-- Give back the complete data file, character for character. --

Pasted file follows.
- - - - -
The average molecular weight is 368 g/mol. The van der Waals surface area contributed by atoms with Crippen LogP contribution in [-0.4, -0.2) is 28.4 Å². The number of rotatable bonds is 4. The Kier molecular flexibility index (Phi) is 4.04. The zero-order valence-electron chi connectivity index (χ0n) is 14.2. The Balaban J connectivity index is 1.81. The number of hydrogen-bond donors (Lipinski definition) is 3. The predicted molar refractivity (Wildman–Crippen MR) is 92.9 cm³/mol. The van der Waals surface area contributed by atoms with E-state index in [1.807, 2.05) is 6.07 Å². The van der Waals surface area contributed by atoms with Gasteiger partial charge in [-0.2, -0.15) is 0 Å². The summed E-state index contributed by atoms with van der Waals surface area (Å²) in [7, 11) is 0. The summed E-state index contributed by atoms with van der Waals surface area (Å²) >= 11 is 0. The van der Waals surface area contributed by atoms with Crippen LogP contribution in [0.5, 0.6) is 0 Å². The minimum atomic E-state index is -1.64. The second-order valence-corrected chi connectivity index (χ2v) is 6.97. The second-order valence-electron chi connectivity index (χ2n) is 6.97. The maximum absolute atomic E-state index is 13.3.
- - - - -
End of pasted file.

The average molecular weight is 368 g/mol. The van der Waals surface area contributed by atoms with Crippen LogP contribution in [-0.4, -0.2) is 28.4 Å². The number of rotatable bonds is 4. The Kier molecular flexibility index (Phi) is 4.04. The zero-order valence-electron chi connectivity index (χ0n) is 14.2. The Balaban J connectivity index is 1.81. The number of hydrogen-bond donors (Lipinski definition) is 3. The predicted molar refractivity (Wildman–Crippen MR) is 92.9 cm³/mol. The van der Waals surface area contributed by atoms with E-state index in [1.807, 2.05) is 6.07 Å². The van der Waals surface area contributed by atoms with Gasteiger partial charge in [-0.2, -0.15) is 0 Å². The summed E-state index contributed by atoms with van der Waals surface area (Å²) in [7, 11) is 0. The summed E-state index contributed by atoms with van der Waals surface area (Å²) >= 11 is 0. The van der Waals surface area contributed by atoms with Crippen LogP contribution in [0.5, 0.6) is 0 Å². The minimum atomic E-state index is -1.64. The second-order valence-corrected chi connectivity index (χ2v) is 6.97. The second-order valence-electron chi connectivity index (χ2n) is 6.97. The maximum absolute atomic E-state index is 13.3.